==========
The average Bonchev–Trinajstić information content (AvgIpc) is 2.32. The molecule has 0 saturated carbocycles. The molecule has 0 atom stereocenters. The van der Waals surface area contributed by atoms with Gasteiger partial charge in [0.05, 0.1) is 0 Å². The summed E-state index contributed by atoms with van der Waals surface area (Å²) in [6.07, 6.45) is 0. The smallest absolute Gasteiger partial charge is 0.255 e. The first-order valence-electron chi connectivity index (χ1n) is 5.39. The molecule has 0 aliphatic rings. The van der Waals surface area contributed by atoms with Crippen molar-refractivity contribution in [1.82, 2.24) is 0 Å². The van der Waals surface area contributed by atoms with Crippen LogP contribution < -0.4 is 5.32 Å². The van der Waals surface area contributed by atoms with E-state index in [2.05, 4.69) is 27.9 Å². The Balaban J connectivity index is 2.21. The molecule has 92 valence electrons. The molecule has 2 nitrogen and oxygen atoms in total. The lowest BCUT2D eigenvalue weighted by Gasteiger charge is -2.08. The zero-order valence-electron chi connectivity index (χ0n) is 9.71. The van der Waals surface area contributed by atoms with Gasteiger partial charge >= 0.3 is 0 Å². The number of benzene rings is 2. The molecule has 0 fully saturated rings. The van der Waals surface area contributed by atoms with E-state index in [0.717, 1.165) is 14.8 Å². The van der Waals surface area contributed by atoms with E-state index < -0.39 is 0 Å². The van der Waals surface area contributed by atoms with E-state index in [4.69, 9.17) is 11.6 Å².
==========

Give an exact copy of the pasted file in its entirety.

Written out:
The average Bonchev–Trinajstić information content (AvgIpc) is 2.32. The molecule has 0 saturated carbocycles. The molecule has 0 atom stereocenters. The van der Waals surface area contributed by atoms with Gasteiger partial charge in [0.05, 0.1) is 0 Å². The summed E-state index contributed by atoms with van der Waals surface area (Å²) in [6.07, 6.45) is 0. The smallest absolute Gasteiger partial charge is 0.255 e. The first-order valence-electron chi connectivity index (χ1n) is 5.39. The molecule has 0 aliphatic rings. The van der Waals surface area contributed by atoms with Crippen molar-refractivity contribution in [1.82, 2.24) is 0 Å². The van der Waals surface area contributed by atoms with Crippen LogP contribution < -0.4 is 5.32 Å². The van der Waals surface area contributed by atoms with E-state index in [2.05, 4.69) is 27.9 Å². The Balaban J connectivity index is 2.21. The molecule has 92 valence electrons. The molecule has 2 nitrogen and oxygen atoms in total. The lowest BCUT2D eigenvalue weighted by Gasteiger charge is -2.08. The zero-order valence-electron chi connectivity index (χ0n) is 9.71. The van der Waals surface area contributed by atoms with Gasteiger partial charge >= 0.3 is 0 Å². The number of benzene rings is 2. The molecule has 0 fully saturated rings. The van der Waals surface area contributed by atoms with E-state index in [0.717, 1.165) is 14.8 Å². The van der Waals surface area contributed by atoms with E-state index < -0.39 is 0 Å². The van der Waals surface area contributed by atoms with E-state index in [4.69, 9.17) is 11.6 Å².